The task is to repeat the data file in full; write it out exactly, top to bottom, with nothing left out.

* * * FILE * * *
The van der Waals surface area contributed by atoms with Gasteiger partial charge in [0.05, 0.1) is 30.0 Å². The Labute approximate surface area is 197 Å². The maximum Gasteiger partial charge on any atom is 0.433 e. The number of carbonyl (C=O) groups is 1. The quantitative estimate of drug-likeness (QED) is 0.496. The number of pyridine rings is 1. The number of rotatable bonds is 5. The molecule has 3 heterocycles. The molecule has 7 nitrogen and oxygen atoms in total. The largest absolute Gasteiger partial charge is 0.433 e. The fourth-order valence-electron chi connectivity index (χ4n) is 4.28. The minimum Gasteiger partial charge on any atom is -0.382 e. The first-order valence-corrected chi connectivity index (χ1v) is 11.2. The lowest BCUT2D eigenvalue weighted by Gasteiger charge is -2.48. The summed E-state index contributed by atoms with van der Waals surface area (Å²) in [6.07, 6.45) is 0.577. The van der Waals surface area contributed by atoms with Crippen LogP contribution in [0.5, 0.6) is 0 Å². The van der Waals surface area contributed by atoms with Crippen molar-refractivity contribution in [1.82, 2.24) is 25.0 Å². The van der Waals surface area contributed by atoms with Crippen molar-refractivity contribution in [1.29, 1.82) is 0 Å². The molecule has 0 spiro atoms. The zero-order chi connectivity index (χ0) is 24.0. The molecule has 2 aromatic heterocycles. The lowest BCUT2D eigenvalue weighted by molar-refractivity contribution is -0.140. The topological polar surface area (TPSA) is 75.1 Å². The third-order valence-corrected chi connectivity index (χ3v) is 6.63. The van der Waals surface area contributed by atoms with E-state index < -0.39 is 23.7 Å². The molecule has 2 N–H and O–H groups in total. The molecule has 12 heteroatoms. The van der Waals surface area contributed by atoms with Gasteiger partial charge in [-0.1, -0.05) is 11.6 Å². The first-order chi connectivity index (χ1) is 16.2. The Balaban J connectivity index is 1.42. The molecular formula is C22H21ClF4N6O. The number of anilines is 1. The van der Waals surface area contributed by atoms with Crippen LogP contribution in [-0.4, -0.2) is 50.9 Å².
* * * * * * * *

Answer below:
The van der Waals surface area contributed by atoms with Gasteiger partial charge in [0.05, 0.1) is 30.0 Å². The Labute approximate surface area is 197 Å². The maximum Gasteiger partial charge on any atom is 0.433 e. The number of carbonyl (C=O) groups is 1. The quantitative estimate of drug-likeness (QED) is 0.496. The number of pyridine rings is 1. The number of rotatable bonds is 5. The molecule has 3 heterocycles. The molecule has 7 nitrogen and oxygen atoms in total. The largest absolute Gasteiger partial charge is 0.433 e. The fourth-order valence-electron chi connectivity index (χ4n) is 4.28. The minimum Gasteiger partial charge on any atom is -0.382 e. The first-order valence-corrected chi connectivity index (χ1v) is 11.2. The lowest BCUT2D eigenvalue weighted by Gasteiger charge is -2.48. The summed E-state index contributed by atoms with van der Waals surface area (Å²) in [6.07, 6.45) is 0.577. The van der Waals surface area contributed by atoms with Crippen LogP contribution in [0.5, 0.6) is 0 Å². The van der Waals surface area contributed by atoms with Crippen molar-refractivity contribution in [1.82, 2.24) is 25.0 Å². The van der Waals surface area contributed by atoms with Crippen molar-refractivity contribution in [1.29, 1.82) is 0 Å². The molecule has 0 spiro atoms. The zero-order chi connectivity index (χ0) is 24.0. The molecule has 2 aromatic heterocycles. The lowest BCUT2D eigenvalue weighted by molar-refractivity contribution is -0.140. The topological polar surface area (TPSA) is 75.1 Å². The third-order valence-corrected chi connectivity index (χ3v) is 6.63. The van der Waals surface area contributed by atoms with E-state index < -0.39 is 23.7 Å². The molecule has 2 N–H and O–H groups in total. The molecule has 12 heteroatoms. The van der Waals surface area contributed by atoms with Gasteiger partial charge in [-0.1, -0.05) is 11.6 Å². The first-order chi connectivity index (χ1) is 16.2. The Balaban J connectivity index is 1.42. The molecular formula is C22H21ClF4N6O. The number of anilines is 1. The van der Waals surface area contributed by atoms with Crippen LogP contribution in [-0.4, -0.2) is 50.9 Å².